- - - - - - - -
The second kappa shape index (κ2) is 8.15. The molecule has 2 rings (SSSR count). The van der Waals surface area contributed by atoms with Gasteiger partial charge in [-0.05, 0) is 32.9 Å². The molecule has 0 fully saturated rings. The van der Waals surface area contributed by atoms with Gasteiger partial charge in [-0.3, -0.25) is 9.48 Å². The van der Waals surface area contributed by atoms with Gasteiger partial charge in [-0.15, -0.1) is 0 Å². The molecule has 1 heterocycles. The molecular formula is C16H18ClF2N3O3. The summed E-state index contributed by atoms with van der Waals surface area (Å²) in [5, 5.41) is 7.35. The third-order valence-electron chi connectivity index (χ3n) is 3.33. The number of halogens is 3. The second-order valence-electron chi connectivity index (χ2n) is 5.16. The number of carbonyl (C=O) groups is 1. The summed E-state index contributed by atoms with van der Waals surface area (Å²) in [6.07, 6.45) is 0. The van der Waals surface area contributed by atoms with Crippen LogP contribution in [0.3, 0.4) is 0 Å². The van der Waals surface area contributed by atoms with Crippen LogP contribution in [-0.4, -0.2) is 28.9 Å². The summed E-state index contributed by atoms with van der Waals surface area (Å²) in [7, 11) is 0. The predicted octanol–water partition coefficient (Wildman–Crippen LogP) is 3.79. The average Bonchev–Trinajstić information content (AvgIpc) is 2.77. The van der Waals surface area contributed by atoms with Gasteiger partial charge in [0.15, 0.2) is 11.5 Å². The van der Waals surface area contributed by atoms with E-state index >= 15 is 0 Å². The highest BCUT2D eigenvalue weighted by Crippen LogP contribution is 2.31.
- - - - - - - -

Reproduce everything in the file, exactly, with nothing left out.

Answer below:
The second kappa shape index (κ2) is 8.15. The molecule has 2 rings (SSSR count). The van der Waals surface area contributed by atoms with Gasteiger partial charge in [-0.05, 0) is 32.9 Å². The molecule has 0 fully saturated rings. The van der Waals surface area contributed by atoms with Gasteiger partial charge in [-0.3, -0.25) is 9.48 Å². The van der Waals surface area contributed by atoms with Gasteiger partial charge in [-0.15, -0.1) is 0 Å². The molecule has 1 heterocycles. The molecular formula is C16H18ClF2N3O3. The summed E-state index contributed by atoms with van der Waals surface area (Å²) in [5, 5.41) is 7.35. The third-order valence-electron chi connectivity index (χ3n) is 3.33. The number of halogens is 3. The second-order valence-electron chi connectivity index (χ2n) is 5.16. The number of carbonyl (C=O) groups is 1. The summed E-state index contributed by atoms with van der Waals surface area (Å²) in [6.07, 6.45) is 0. The van der Waals surface area contributed by atoms with Crippen LogP contribution in [0.3, 0.4) is 0 Å². The van der Waals surface area contributed by atoms with Crippen LogP contribution in [-0.4, -0.2) is 28.9 Å². The summed E-state index contributed by atoms with van der Waals surface area (Å²) in [7, 11) is 0. The predicted octanol–water partition coefficient (Wildman–Crippen LogP) is 3.79. The average Bonchev–Trinajstić information content (AvgIpc) is 2.77. The van der Waals surface area contributed by atoms with Gasteiger partial charge in [0.15, 0.2) is 11.5 Å². The van der Waals surface area contributed by atoms with E-state index >= 15 is 0 Å². The highest BCUT2D eigenvalue weighted by Crippen LogP contribution is 2.31.